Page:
Partition of territory in the Old Union.

One of the most surricing illustrations of the liberality of the South and its disposition to do more than justice in its relations with the free States under the old Union, and the most conclusive of all answers to the hypocritical outcry of Southern aggression upon the North; is found in the partition of territory, the rock upon which, after all the concessions that had been made by the South, the uncompromising spirit of the North broke the Union to pieces. This declaration is amply supported by an appeal to facts and figures.

At the peace of 1783, the territorial extent of the then United States was 807,678, square miles. Of this, there were but 169,662 square miles entered within the limits of Pennsylvania, New York, New Jersey and New England; all the rest was slave territory, belonging to the six Southern States. The proportion of slave territory was therefore about four square miles of the former to one of the latter. Let this fact be borne in mind, the proportion of slave territory to free territory was about four to one. Among the earliest acts of the Southern States were deeds of cession, by which they conveyed a large portion of their territory to the General Government. Virginia, as is well known, ceded to the Confederacy the whole of her territory northwest of the Ohio river, by which the present States of Ohio, Indiana, Illinois, Michigan and Wisconsin were given to free labor.--By the cession of this tract of slave territory, which contained 239,558 square miles, the proportion between free and slave territory was at once greatly changed; for the free territory which had before the cession been but one fifth of the whole country, was by this voluntary act of a slave State, increased to more than one-half. The relative extent of the two sections now stood thus: Free territory, 409,220 square miles; slave territory, 398,458 square miles.--Of the latter, the States of North Carolina, South Carolina and Georgia conveyed 142,856 miles to the United States, on condition that slavery should not be interfered with; and upon this condition it was accepted, and since that time have been created out of it the States of Tennessee, Alabama and Mississippi. Thus, it will be seen, that in the first partition of territory, it was freely and generously divided by the slave States with the free, the former giving up their preponderance of territory, and of their own accord putting the latter on an equality with them.

Subsequently, large acquisitions of territory were obtained by the purchase of Louisiana and Florida, and by the annexation of Texas. These, also, were slave territories when acquired, but they were divided in the same spirit, and with the utmost liberality to the North. The Louisiana territory contained 1,136,496 square miles; Florida, 59,218 square miles; Texas, 274,356 square miles — making, in all, 1,470,120 square miles. Observe the proportion in which this was divided. Florida and Texas were reserved to the slave States, making, together, 333,624 square miles, and by the Missouri Compromise a portion of the Louisiana purchase was left to the South, amounting to 158,896 square miles. Total to the South, 492,520. All the remainder, viz: 977,600 square miles, or nearly in the proportion of two to one, were accorded to the free States! Since that division, the only territory acquired was that under the treaty of peace after the war with Mexico. This contained 665,486 square miles, and was all free territory. Of this, the North obtained the rich State of California, containing 188,981 square miles; Utah, 220,196--making a total of 409,177, which the Northern States acquired from a war to which Southern treasure contributed the principal portion of the means, and Southern rebels contributed the largest number of soldiers. New Mexico remained, containing 256,309 square miles of not very desirable territory to any section; yet the North, after all the territory it had received and acquired, would not accord even this insignificant portion to the South. It was slave territory, and it was not as much as the South was entitled to in proportion to numbers. Yet, this manifest measure of justice was denied, and ‘"no compromise with an oppressive slave oligarchy,"’ was the cry — the cry of the wolf that accused the lamb of muddying the water. The compromise of Crittenden, and Guthrie, which would have divided the aggregate territory of the United States, as follows: Free States, 1,995,965 square miles; Slave States, 1,200,711, was scouted, and a temporary resolution in a miserable platform made to triumph over equity and the pacification of the country.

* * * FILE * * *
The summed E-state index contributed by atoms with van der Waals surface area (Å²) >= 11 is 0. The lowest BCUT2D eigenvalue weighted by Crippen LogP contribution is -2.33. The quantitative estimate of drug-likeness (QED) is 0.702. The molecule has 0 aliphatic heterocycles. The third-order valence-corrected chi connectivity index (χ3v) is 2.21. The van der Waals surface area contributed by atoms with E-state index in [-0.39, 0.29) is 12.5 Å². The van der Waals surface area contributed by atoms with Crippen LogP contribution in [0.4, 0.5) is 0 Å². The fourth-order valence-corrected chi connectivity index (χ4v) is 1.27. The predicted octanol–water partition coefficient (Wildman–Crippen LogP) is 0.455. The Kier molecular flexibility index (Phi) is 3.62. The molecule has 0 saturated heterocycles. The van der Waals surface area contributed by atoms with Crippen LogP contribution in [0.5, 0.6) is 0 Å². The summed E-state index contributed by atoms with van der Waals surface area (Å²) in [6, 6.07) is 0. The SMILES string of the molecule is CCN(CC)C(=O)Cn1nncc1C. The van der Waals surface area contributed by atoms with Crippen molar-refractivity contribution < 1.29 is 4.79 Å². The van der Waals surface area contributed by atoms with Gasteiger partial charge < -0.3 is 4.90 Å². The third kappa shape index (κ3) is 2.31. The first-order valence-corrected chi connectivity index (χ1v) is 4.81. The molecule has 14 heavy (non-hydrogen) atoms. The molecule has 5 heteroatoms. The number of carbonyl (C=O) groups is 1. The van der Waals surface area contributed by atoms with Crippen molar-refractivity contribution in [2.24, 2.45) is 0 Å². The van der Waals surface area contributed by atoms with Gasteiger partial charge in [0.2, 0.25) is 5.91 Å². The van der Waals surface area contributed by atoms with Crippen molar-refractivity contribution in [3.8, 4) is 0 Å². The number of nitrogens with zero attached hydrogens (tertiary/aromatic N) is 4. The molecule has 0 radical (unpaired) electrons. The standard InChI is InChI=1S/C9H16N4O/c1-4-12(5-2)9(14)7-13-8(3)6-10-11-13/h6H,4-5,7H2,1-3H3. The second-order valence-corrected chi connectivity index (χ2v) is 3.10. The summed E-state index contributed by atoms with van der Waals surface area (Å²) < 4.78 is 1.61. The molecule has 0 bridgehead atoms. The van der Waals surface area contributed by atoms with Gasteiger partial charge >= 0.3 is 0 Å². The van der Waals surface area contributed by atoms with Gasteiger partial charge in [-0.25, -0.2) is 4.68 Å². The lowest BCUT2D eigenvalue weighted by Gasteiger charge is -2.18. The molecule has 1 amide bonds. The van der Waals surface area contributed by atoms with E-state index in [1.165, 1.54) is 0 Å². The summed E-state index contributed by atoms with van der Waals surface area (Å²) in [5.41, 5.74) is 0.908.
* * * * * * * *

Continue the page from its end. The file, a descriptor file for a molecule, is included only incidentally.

And now the section which has been built up by the South, which has been endowed by it with territories as well as commerce, is invading our borders with fire and sword to reduce the South itself to the condition of a territory!

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